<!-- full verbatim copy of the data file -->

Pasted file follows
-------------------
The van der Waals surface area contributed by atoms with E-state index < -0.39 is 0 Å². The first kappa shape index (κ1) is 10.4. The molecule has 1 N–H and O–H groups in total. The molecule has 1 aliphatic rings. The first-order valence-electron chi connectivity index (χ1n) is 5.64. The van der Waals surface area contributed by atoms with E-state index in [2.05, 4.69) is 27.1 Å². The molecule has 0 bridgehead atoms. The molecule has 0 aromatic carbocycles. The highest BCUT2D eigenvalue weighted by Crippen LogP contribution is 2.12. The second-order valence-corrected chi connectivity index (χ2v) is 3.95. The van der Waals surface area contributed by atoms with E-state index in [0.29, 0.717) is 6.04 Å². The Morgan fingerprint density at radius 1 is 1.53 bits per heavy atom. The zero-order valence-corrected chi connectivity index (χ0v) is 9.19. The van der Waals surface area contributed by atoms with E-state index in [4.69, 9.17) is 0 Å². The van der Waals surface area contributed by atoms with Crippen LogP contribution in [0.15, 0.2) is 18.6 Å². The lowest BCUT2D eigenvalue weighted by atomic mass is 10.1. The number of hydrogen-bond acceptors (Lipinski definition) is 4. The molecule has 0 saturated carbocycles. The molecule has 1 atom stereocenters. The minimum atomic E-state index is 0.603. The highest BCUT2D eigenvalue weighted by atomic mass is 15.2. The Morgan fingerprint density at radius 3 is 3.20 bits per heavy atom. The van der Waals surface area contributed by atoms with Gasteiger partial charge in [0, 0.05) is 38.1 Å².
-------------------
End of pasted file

The van der Waals surface area contributed by atoms with E-state index < -0.39 is 0 Å². The first kappa shape index (κ1) is 10.4. The molecule has 1 N–H and O–H groups in total. The molecule has 1 aliphatic rings. The first-order valence-electron chi connectivity index (χ1n) is 5.64. The van der Waals surface area contributed by atoms with E-state index in [2.05, 4.69) is 27.1 Å². The molecule has 0 bridgehead atoms. The molecule has 0 aromatic carbocycles. The highest BCUT2D eigenvalue weighted by Crippen LogP contribution is 2.12. The second-order valence-corrected chi connectivity index (χ2v) is 3.95. The van der Waals surface area contributed by atoms with E-state index in [0.29, 0.717) is 6.04 Å². The Morgan fingerprint density at radius 1 is 1.53 bits per heavy atom. The zero-order valence-corrected chi connectivity index (χ0v) is 9.19. The van der Waals surface area contributed by atoms with E-state index in [4.69, 9.17) is 0 Å². The van der Waals surface area contributed by atoms with Crippen LogP contribution in [0.15, 0.2) is 18.6 Å². The lowest BCUT2D eigenvalue weighted by atomic mass is 10.1. The number of hydrogen-bond acceptors (Lipinski definition) is 4. The molecule has 0 saturated carbocycles. The molecule has 1 atom stereocenters. The minimum atomic E-state index is 0.603. The highest BCUT2D eigenvalue weighted by atomic mass is 15.2. The Morgan fingerprint density at radius 3 is 3.20 bits per heavy atom. The van der Waals surface area contributed by atoms with Gasteiger partial charge in [0, 0.05) is 38.1 Å².